Madigan made… a discussion about: crafting.
Do you call yourself a ‘crafter’ or label your blog a ‘craft blog’? Do you hesitate to do that for some reason?
I’ll admit that when I started blogging I did not initially want to be ‘just a craft blog’. The topics I write about range from recipes to home decorating to simple crafts. It is hard to come up with a single label for my blog’s category. I’m not really sure why I hesitated to call myself a crafter. But today, when I look at the focus of my blog’s content… I am a craft blogger (and I also talk about DIY décor and recipes occasionally, too). I think my hesitation to label myself could stem from what the word ‘craft’ means. The term is subjective, depending on who you ask.
Recently, The New Yorker targeted the television show Craft Wars and accused the show of turning the word ‘craft’ into ‘the act of making things cuter.’ They argued that ‘craft’ has lost its meaning lately and it no longer refers to the traditional craftsperson who trained for years at their skill. But, my argument back to The New Yorker is that maybe the definition of the word ‘craft’ has changed. Isn’t that possible? As a society, our language will evolve with our culture.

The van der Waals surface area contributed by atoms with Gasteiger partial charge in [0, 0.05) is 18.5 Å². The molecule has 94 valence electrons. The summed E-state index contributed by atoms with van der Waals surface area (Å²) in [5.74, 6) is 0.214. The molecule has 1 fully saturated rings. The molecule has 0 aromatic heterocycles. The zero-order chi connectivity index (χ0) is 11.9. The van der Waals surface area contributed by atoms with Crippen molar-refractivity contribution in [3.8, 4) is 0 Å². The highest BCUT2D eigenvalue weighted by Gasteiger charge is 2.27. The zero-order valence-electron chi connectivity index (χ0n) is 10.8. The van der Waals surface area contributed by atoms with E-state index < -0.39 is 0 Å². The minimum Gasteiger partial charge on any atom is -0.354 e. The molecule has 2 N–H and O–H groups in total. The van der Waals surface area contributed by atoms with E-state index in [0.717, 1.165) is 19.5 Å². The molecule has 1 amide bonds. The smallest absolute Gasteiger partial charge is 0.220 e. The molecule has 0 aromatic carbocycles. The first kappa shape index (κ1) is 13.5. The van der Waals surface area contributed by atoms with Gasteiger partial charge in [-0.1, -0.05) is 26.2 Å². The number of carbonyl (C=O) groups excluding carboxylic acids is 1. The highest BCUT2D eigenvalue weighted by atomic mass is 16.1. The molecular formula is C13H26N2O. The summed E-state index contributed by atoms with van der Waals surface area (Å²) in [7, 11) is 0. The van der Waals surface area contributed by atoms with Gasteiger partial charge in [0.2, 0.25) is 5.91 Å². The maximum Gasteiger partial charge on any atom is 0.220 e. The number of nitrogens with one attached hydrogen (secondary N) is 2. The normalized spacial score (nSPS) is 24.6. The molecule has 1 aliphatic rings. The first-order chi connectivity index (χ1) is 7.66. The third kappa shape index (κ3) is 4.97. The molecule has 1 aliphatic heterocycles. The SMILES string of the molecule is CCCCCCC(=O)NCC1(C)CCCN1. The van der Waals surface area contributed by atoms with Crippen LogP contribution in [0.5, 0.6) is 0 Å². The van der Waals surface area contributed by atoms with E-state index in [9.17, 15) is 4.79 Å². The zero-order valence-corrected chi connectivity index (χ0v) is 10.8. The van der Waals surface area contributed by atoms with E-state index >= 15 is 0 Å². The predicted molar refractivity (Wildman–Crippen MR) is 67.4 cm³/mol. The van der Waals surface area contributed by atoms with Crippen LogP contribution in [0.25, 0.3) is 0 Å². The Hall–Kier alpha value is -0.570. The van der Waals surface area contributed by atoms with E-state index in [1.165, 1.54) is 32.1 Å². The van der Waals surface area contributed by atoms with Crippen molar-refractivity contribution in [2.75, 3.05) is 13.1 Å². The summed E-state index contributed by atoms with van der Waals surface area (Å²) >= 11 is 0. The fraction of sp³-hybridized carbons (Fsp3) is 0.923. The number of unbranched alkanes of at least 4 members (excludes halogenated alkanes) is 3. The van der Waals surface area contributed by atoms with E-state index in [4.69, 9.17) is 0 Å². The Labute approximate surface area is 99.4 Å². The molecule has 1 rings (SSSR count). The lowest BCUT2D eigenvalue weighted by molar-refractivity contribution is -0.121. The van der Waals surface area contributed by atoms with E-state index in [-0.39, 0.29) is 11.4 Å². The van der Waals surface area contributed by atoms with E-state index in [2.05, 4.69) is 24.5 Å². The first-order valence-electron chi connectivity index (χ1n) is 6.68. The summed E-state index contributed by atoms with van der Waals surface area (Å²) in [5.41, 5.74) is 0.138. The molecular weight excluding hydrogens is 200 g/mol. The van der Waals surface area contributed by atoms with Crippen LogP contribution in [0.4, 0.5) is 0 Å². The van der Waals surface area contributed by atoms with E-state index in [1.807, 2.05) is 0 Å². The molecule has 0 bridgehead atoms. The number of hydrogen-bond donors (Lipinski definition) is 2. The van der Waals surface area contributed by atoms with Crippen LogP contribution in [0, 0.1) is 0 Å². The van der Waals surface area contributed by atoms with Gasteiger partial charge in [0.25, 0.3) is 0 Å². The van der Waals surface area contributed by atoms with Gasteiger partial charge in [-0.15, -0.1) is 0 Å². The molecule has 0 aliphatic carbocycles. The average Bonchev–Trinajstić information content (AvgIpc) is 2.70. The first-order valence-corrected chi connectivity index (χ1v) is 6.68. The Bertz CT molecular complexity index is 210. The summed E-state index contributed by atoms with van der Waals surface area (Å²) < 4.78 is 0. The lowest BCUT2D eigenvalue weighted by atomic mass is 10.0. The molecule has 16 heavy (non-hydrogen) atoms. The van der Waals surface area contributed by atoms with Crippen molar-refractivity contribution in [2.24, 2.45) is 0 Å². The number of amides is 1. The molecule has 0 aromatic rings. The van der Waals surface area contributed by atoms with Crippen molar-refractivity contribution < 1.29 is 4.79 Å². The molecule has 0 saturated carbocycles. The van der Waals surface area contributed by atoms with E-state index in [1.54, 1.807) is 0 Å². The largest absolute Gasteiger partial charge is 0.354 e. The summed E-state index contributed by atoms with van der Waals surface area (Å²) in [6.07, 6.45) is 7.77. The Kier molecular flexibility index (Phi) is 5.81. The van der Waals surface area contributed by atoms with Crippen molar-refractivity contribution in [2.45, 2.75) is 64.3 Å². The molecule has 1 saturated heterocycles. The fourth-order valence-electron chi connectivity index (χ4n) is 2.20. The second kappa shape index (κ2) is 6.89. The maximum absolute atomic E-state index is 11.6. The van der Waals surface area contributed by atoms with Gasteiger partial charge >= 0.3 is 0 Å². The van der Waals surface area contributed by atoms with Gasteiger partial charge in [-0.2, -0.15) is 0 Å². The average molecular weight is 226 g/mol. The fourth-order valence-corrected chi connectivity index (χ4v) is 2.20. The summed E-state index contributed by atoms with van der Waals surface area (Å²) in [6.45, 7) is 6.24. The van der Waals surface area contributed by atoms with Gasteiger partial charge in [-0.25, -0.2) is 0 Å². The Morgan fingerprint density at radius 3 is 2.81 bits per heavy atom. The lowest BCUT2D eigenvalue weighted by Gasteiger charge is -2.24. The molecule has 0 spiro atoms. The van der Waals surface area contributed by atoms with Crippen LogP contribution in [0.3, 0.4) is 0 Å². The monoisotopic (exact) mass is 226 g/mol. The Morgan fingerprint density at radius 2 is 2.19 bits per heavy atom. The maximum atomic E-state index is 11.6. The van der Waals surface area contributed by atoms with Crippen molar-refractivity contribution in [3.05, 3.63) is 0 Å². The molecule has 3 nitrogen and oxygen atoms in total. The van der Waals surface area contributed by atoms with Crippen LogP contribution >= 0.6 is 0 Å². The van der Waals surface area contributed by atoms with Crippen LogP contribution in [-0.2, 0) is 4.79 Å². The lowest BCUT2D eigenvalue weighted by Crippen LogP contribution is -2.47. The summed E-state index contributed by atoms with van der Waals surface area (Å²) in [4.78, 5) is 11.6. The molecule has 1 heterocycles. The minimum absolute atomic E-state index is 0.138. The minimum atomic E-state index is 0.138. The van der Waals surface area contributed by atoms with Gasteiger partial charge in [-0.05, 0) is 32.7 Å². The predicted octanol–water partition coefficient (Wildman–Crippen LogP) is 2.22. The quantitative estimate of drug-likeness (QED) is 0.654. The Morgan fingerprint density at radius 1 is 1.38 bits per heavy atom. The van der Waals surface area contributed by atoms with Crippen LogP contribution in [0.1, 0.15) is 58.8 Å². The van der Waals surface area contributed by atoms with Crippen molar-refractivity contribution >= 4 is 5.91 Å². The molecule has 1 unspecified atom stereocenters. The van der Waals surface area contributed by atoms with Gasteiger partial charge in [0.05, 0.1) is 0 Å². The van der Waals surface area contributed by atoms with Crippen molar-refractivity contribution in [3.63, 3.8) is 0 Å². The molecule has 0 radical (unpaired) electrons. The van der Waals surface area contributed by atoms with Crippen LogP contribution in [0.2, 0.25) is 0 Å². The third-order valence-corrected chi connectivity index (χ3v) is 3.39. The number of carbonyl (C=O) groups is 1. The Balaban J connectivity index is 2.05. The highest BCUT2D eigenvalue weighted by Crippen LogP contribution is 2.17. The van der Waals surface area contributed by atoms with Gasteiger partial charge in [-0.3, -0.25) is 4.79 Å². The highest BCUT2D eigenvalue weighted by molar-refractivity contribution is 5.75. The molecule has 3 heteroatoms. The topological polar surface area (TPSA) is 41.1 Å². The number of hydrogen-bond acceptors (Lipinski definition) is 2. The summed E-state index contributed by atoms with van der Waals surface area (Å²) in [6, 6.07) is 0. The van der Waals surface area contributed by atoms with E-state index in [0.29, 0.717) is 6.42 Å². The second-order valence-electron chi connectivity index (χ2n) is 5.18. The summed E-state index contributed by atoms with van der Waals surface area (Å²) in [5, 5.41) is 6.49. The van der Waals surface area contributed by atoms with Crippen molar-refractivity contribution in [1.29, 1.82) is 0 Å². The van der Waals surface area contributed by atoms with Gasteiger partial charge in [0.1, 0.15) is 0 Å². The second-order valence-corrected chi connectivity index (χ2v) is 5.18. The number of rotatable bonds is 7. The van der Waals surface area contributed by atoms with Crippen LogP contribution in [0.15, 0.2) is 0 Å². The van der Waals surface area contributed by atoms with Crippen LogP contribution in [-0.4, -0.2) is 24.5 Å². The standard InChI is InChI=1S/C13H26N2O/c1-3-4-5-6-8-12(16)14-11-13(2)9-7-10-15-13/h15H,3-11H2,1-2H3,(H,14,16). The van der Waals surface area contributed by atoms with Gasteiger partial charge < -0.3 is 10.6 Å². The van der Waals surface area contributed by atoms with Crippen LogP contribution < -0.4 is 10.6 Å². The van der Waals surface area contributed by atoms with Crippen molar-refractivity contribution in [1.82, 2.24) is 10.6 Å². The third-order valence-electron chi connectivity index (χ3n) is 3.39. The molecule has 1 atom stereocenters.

The word craft has broadened to mean much more than traditional handicrafts or The Arts and Crafts movement. Today, “crafting” often implies creating something decorative that is made with your hands. The category includes but is not necessarily limited to a trained craftsperson.
There are Fifty Shades of “Crafting” and counting.(Yes, I went there… and that’s as far as I’m going towards that overused 2012 pop culture reference.) For me, the spectrum of ‘crafting’ is wide and varied. It can range from the skilled artisan (quilter, knitter, potter, etc.) who has honed her craft for years to the busy mom who just wants to make simple DIY wall art with decoupage during naptime. The young and the old can craft. And all crafters are not equal. Some crafters are very talented at what they do, while others just enjoy stretching their creative muscles, regardless of the results. And it’s ALL good in my book. I love the fact that ‘crafting’ can be so inclusive.